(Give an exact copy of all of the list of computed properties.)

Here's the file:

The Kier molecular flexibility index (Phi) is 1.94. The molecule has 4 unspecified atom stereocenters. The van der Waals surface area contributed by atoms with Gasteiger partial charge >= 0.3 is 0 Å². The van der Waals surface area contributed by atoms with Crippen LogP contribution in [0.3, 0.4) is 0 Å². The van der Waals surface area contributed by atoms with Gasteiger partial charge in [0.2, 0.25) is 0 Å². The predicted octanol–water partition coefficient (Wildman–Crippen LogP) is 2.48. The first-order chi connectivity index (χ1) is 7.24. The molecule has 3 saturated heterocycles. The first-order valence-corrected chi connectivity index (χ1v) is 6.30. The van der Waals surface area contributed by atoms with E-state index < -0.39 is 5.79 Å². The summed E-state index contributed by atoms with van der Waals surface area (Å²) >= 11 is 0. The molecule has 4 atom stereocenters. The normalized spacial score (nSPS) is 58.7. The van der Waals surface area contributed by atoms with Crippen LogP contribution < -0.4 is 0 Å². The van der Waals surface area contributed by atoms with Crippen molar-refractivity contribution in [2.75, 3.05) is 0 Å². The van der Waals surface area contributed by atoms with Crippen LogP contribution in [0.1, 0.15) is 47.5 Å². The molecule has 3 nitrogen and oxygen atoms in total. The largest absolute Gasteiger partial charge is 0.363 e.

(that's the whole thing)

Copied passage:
The Kier molecular flexibility index (Phi) is 1.94. The molecule has 4 unspecified atom stereocenters. The van der Waals surface area contributed by atoms with Gasteiger partial charge >= 0.3 is 0 Å². The van der Waals surface area contributed by atoms with Crippen LogP contribution in [0.3, 0.4) is 0 Å². The van der Waals surface area contributed by atoms with Gasteiger partial charge in [0.2, 0.25) is 0 Å². The predicted octanol–water partition coefficient (Wildman–Crippen LogP) is 2.48. The first-order chi connectivity index (χ1) is 7.24. The molecule has 3 saturated heterocycles. The first-order valence-corrected chi connectivity index (χ1v) is 6.30. The van der Waals surface area contributed by atoms with E-state index < -0.39 is 5.79 Å². The summed E-state index contributed by atoms with van der Waals surface area (Å²) >= 11 is 0. The molecule has 4 atom stereocenters. The normalized spacial score (nSPS) is 58.7. The van der Waals surface area contributed by atoms with Crippen LogP contribution < -0.4 is 0 Å². The van der Waals surface area contributed by atoms with Crippen molar-refractivity contribution in [2.75, 3.05) is 0 Å². The van der Waals surface area contributed by atoms with Crippen LogP contribution in [0.1, 0.15) is 47.5 Å². The molecule has 3 nitrogen and oxygen atoms in total. The largest absolute Gasteiger partial charge is 0.363 e.